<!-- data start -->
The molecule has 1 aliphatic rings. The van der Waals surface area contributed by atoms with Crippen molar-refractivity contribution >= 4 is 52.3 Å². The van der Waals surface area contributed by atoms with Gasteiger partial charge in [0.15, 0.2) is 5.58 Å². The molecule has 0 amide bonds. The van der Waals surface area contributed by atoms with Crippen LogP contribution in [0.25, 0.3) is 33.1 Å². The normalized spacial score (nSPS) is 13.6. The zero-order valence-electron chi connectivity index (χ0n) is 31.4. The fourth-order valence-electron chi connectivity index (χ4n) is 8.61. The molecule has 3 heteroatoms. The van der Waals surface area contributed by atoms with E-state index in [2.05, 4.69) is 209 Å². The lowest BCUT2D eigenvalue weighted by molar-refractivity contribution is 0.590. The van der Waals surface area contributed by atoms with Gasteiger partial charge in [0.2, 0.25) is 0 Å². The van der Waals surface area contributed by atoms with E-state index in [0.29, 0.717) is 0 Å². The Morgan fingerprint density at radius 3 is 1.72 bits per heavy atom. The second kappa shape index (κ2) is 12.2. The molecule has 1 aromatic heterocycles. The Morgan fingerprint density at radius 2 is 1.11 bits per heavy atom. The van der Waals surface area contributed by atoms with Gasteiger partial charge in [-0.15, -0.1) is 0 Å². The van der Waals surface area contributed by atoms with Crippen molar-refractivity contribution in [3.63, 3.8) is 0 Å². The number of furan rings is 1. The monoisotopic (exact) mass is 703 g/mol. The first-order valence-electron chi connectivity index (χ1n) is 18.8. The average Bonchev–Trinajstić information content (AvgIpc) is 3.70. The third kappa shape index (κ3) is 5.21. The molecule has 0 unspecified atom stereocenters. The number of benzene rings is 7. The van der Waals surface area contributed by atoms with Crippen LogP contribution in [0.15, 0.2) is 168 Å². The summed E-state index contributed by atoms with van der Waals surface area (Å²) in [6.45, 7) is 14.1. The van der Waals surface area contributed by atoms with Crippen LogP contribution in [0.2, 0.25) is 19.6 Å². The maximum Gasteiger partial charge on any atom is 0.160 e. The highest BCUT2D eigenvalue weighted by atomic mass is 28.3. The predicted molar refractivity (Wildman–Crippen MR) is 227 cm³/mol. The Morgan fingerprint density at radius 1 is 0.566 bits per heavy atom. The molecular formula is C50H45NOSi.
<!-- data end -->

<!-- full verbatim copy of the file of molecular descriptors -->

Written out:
The molecule has 1 aliphatic rings. The van der Waals surface area contributed by atoms with Crippen molar-refractivity contribution >= 4 is 52.3 Å². The van der Waals surface area contributed by atoms with Gasteiger partial charge in [0.15, 0.2) is 5.58 Å². The molecule has 0 amide bonds. The van der Waals surface area contributed by atoms with Crippen LogP contribution in [0.25, 0.3) is 33.1 Å². The normalized spacial score (nSPS) is 13.6. The zero-order valence-electron chi connectivity index (χ0n) is 31.4. The fourth-order valence-electron chi connectivity index (χ4n) is 8.61. The molecule has 3 heteroatoms. The van der Waals surface area contributed by atoms with E-state index in [2.05, 4.69) is 209 Å². The lowest BCUT2D eigenvalue weighted by molar-refractivity contribution is 0.590. The van der Waals surface area contributed by atoms with Gasteiger partial charge in [0.2, 0.25) is 0 Å². The van der Waals surface area contributed by atoms with E-state index in [0.29, 0.717) is 0 Å². The Morgan fingerprint density at radius 3 is 1.72 bits per heavy atom. The second kappa shape index (κ2) is 12.2. The molecule has 1 aromatic heterocycles. The Morgan fingerprint density at radius 2 is 1.11 bits per heavy atom. The van der Waals surface area contributed by atoms with Gasteiger partial charge in [-0.15, -0.1) is 0 Å². The van der Waals surface area contributed by atoms with Crippen molar-refractivity contribution in [3.63, 3.8) is 0 Å². The number of furan rings is 1. The monoisotopic (exact) mass is 703 g/mol. The first-order valence-electron chi connectivity index (χ1n) is 18.8. The average Bonchev–Trinajstić information content (AvgIpc) is 3.70. The third kappa shape index (κ3) is 5.21. The molecule has 0 unspecified atom stereocenters. The number of benzene rings is 7. The van der Waals surface area contributed by atoms with Crippen LogP contribution in [0.15, 0.2) is 168 Å². The summed E-state index contributed by atoms with van der Waals surface area (Å²) in [6.45, 7) is 14.1. The van der Waals surface area contributed by atoms with Crippen LogP contribution in [0.2, 0.25) is 19.6 Å². The maximum Gasteiger partial charge on any atom is 0.160 e. The highest BCUT2D eigenvalue weighted by atomic mass is 28.3. The predicted molar refractivity (Wildman–Crippen MR) is 227 cm³/mol. The Morgan fingerprint density at radius 1 is 0.566 bits per heavy atom. The molecular formula is C50H45NOSi.